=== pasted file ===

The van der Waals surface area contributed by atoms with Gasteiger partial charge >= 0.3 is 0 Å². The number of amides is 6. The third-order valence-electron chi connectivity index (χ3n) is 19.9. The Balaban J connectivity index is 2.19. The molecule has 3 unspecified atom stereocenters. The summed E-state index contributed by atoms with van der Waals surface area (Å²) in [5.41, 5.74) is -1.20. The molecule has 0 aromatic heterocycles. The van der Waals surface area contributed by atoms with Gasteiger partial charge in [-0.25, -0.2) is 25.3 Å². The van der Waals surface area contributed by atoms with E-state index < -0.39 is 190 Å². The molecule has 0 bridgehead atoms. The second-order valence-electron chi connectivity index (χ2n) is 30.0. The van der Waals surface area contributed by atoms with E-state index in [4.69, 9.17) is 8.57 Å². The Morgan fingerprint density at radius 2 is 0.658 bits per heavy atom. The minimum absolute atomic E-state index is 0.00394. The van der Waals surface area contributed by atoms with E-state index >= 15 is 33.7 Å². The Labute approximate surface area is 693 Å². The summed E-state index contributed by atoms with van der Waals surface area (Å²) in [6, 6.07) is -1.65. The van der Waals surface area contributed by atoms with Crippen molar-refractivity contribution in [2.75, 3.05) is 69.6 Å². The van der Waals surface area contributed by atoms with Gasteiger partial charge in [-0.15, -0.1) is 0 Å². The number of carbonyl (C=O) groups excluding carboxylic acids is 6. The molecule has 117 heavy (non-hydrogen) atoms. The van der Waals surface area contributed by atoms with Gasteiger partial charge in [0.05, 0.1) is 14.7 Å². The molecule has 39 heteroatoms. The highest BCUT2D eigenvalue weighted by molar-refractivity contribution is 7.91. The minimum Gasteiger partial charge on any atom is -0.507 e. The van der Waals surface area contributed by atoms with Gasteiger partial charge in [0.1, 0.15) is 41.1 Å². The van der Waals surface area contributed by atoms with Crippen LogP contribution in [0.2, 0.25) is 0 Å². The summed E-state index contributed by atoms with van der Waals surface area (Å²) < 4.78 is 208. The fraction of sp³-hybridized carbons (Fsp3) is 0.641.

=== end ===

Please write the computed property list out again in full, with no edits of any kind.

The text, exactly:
The van der Waals surface area contributed by atoms with Gasteiger partial charge >= 0.3 is 0 Å². The number of amides is 6. The third-order valence-electron chi connectivity index (χ3n) is 19.9. The Balaban J connectivity index is 2.19. The molecule has 3 unspecified atom stereocenters. The summed E-state index contributed by atoms with van der Waals surface area (Å²) in [5.41, 5.74) is -1.20. The molecule has 0 aromatic heterocycles. The van der Waals surface area contributed by atoms with Gasteiger partial charge in [-0.25, -0.2) is 25.3 Å². The van der Waals surface area contributed by atoms with E-state index < -0.39 is 190 Å². The molecule has 0 bridgehead atoms. The second-order valence-electron chi connectivity index (χ2n) is 30.0. The van der Waals surface area contributed by atoms with E-state index in [4.69, 9.17) is 8.57 Å². The Morgan fingerprint density at radius 2 is 0.658 bits per heavy atom. The minimum absolute atomic E-state index is 0.00394. The van der Waals surface area contributed by atoms with E-state index >= 15 is 33.7 Å². The Labute approximate surface area is 693 Å². The summed E-state index contributed by atoms with van der Waals surface area (Å²) in [6, 6.07) is -1.65. The van der Waals surface area contributed by atoms with Crippen molar-refractivity contribution in [2.75, 3.05) is 69.6 Å². The van der Waals surface area contributed by atoms with Gasteiger partial charge in [-0.15, -0.1) is 0 Å². The number of carbonyl (C=O) groups excluding carboxylic acids is 6. The molecule has 117 heavy (non-hydrogen) atoms. The van der Waals surface area contributed by atoms with Gasteiger partial charge in [0.05, 0.1) is 14.7 Å². The molecule has 39 heteroatoms. The highest BCUT2D eigenvalue weighted by molar-refractivity contribution is 7.91. The minimum Gasteiger partial charge on any atom is -0.507 e. The van der Waals surface area contributed by atoms with Gasteiger partial charge in [0.1, 0.15) is 41.1 Å². The van der Waals surface area contributed by atoms with Crippen LogP contribution in [0.2, 0.25) is 0 Å². The summed E-state index contributed by atoms with van der Waals surface area (Å²) < 4.78 is 208. The fraction of sp³-hybridized carbons (Fsp3) is 0.641.